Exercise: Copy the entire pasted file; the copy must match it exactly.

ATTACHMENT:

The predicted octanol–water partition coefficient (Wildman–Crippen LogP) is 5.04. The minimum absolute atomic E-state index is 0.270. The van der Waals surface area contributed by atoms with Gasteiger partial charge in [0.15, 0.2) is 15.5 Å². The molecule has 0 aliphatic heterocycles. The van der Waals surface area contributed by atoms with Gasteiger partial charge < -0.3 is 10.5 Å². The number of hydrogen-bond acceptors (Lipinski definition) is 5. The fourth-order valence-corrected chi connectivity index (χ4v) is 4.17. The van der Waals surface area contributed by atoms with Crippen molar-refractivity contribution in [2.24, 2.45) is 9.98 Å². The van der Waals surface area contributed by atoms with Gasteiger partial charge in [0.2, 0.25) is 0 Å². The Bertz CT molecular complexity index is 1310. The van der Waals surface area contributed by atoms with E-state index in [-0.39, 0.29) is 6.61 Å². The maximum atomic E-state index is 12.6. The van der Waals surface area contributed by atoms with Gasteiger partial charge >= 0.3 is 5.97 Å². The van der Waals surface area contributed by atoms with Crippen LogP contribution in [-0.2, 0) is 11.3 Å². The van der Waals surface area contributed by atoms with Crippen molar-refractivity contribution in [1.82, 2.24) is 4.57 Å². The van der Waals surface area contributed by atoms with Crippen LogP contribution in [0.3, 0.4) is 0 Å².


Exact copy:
The predicted octanol–water partition coefficient (Wildman–Crippen LogP) is 5.04. The minimum absolute atomic E-state index is 0.270. The van der Waals surface area contributed by atoms with Gasteiger partial charge in [0.15, 0.2) is 15.5 Å². The molecule has 0 aliphatic heterocycles. The van der Waals surface area contributed by atoms with Gasteiger partial charge < -0.3 is 10.5 Å². The number of hydrogen-bond acceptors (Lipinski definition) is 5. The fourth-order valence-corrected chi connectivity index (χ4v) is 4.17. The van der Waals surface area contributed by atoms with Crippen molar-refractivity contribution in [2.24, 2.45) is 9.98 Å². The van der Waals surface area contributed by atoms with Gasteiger partial charge in [0.2, 0.25) is 0 Å². The Bertz CT molecular complexity index is 1310. The van der Waals surface area contributed by atoms with E-state index in [-0.39, 0.29) is 6.61 Å². The maximum atomic E-state index is 12.6. The van der Waals surface area contributed by atoms with Gasteiger partial charge >= 0.3 is 5.97 Å². The van der Waals surface area contributed by atoms with Crippen LogP contribution in [-0.2, 0) is 11.3 Å². The van der Waals surface area contributed by atoms with Crippen molar-refractivity contribution in [1.82, 2.24) is 4.57 Å². The van der Waals surface area contributed by atoms with Crippen LogP contribution in [0.3, 0.4) is 0 Å².